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Sept. 24, 2020, 9:00 p.m. EDT

New Trump health-care ‘vision’ is largely aspirational but promises $200 drug discount cards to Medicare enrollees

Executive order envisions tapping billions of dollars in savings that don’t yet exist to fund the co-pay discount cards, the Boston Globe Media health and medicine news operation STAT reports

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By Associated Press

CHARLOTTE, N.C. (AP) — More than 3½ years into his presidency and 40 days from an election, President Donald Trump on Thursday launched what aides termed a “vision” for health care that appeared largely aspirational but that also promised to mail out $200 drug discount cards to Medicare recipients — which critics immediately derided as an attempt to buy votes on Nov. 3, as polls show persuadable seniors breaking in Democrat Joe Biden’s direction.

Key Words: ‘Trump Cards’? Drug companies reportedly balked at White House insistence on sending cash cards to America’s seniors

Boasted Trump of the Thursday announcement: “It is affirmed, signed and done, so we can put that to rest.”

‘Executive orders issued close to elections are not the same thing as actual policies.’

Katherine Hempstead, a senior policy adviser with the nonpartisan Robert Wood Johnson Foundation,

He signed an executive order on a range of issues, including protecting people with pre-existing medical conditions from insurance discrimination. That right is guaranteed in the Affordable Care Act, the Obama-era health law that his administration is asking the Supreme Court to overturn.

House Speaker Nancy Pelosi observed that Trump’s “bogus executive order on pre-existing conditions isn’t worth the paper it’s signed on.” Democrats are betting that they have the edge on health care this election season.

Trump spoke at an airport hangar in swing state North Carolina to a crowd that included white-coated, mask-wearing health workers. He stood on a podium in front of a blue background emblazoned with the words “America First Healthcare Plan.” His latest health-care pitch predictably won plaudits from administration officials and political supporters but failed to impress others.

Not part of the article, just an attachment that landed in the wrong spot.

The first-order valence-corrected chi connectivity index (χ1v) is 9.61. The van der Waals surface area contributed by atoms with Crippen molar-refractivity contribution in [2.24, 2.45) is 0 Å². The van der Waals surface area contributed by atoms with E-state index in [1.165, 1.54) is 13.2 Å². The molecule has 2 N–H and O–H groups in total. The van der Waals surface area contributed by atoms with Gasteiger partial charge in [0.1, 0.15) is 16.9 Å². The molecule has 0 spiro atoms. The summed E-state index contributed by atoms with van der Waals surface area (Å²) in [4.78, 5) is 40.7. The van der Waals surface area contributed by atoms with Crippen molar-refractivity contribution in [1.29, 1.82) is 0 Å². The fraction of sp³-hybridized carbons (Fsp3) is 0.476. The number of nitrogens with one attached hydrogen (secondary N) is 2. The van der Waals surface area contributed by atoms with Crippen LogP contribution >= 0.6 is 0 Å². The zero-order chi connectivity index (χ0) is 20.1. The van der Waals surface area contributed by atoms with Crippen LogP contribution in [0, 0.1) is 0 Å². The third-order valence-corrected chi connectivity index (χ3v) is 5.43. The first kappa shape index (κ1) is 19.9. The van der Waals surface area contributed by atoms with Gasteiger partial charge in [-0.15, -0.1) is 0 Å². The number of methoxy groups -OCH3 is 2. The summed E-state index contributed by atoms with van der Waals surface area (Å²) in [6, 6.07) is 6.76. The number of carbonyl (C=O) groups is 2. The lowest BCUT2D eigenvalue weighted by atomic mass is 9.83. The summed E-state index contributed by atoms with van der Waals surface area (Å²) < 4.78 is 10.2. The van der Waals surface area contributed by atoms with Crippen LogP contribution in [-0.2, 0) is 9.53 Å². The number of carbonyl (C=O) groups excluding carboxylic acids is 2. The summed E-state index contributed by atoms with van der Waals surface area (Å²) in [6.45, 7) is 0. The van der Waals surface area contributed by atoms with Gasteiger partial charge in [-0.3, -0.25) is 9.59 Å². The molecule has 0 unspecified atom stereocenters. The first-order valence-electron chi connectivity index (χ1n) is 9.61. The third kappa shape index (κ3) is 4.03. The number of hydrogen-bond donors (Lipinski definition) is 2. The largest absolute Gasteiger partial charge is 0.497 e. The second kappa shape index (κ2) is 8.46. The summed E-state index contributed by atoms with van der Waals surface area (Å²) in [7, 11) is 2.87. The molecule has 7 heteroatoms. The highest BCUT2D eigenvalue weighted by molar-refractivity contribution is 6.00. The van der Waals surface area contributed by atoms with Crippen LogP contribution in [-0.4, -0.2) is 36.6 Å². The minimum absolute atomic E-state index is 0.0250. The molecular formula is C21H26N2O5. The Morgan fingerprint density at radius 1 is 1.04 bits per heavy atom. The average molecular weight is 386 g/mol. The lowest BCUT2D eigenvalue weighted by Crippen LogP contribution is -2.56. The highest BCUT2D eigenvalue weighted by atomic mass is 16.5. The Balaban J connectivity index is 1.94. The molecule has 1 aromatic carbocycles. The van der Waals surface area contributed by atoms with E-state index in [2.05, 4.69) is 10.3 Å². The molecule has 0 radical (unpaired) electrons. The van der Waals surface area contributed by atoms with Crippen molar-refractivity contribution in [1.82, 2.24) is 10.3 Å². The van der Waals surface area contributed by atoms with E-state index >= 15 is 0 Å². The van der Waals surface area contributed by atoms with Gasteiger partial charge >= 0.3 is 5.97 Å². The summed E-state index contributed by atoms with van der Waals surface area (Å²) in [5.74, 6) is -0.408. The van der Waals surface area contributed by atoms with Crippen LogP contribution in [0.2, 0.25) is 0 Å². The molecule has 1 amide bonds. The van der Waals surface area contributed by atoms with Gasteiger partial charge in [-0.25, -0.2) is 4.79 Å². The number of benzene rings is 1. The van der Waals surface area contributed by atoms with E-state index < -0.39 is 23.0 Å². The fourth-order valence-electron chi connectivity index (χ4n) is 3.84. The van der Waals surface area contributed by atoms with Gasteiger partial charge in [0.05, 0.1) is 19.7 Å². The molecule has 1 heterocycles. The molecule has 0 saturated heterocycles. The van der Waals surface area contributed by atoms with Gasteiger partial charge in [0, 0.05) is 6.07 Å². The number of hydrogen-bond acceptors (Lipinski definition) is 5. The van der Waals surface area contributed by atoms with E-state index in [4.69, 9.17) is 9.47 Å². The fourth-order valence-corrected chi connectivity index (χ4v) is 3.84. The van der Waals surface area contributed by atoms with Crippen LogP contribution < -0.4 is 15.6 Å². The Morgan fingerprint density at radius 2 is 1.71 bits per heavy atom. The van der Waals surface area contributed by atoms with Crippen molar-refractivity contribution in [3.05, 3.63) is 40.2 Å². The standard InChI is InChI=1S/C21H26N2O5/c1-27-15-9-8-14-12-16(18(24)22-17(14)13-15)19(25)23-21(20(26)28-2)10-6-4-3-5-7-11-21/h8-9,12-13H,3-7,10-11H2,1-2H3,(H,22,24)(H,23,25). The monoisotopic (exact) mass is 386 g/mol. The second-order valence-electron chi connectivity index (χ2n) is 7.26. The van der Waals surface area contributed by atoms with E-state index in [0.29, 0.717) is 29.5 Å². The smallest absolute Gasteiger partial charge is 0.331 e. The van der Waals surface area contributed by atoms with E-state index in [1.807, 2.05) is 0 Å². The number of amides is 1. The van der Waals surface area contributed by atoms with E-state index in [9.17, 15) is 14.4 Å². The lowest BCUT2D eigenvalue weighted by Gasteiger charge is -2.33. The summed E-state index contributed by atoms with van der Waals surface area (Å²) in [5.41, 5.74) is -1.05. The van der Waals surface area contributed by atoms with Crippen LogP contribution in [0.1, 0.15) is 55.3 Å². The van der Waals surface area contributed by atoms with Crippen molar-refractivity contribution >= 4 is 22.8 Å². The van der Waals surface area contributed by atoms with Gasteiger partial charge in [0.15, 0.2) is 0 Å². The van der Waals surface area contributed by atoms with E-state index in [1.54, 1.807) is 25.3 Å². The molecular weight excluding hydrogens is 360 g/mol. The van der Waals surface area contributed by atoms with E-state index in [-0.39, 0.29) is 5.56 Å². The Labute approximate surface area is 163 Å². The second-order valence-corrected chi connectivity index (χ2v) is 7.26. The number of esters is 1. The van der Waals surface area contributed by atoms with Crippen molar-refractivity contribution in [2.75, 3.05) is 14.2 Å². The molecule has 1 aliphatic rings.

“Executive orders issued close to elections are not the same thing as actual policies,” said Katherine Hempstead, a senior policy adviser with the nonpartisan Robert Wood Johnson Foundation, which works on a range of health-care issues, from coverage to quality.

Associated Press
President Donald Trump shows off a signed executive order after delivering remarks on health care at Charlotte Douglas International Airport on Thursday in battleground North Carolina.

Trump’s speech served up a clear political attack, as he accused Democrats of wanting to unleash a “socialist nightmare” on the U.S. health-care system, replete with rationing. But Biden, the two-term vice president under President Obama, has rejected calls from his party’s left for a government-run plan for all. Instead, he wants to expand the Affordable Care Act and add a public program as an option.

Trump returned to health care amid disapproval of his administration’s handling of the coronavirus pandemic and growing uncertainty about the future of the Obama-era law.

In a rambling North Carolina speech, Trump promised quality health care at affordable prices, lower prescription drug costs, more consumer choice and greater transparency. His executive order would also to try to end surprise medical bills.

“’If we win we will have a better and less expensive plan that will always protect people with pre-existing conditions,” Trump declared.

But while his administration has taken some steps in the health-care realm, the sweeping changes Trump promised as a candidate in 2016 have eluded him.

The clock has all but run out in Congress for major legislation on lowering drug costs or ending surprise bills, much less replacing the Affordable Care Act, widely known as “Obamacare,” a moniker attached to it by Republicans and later reluctantly embraced by the Obama administration.

Pre-election bill-signing ceremonies on prescription drugs and surprise medical charges were once seen as achievable — if challenging — goals for the president. No longer.

Trump’s speech Thursday conflated some of his administration’s achievements with policies that are in stages of implementation and others that remain aspirational.

Democrats are warning Trump would turn back the clock if given another four years in the White House, and they’re promising coverage for all and lower drug prices.

‘For more than 20 years, we debated ways to protect people from pre-existing-conditions limitations,’ until President Barack Obama’s landmark health-care legislation established such protections.

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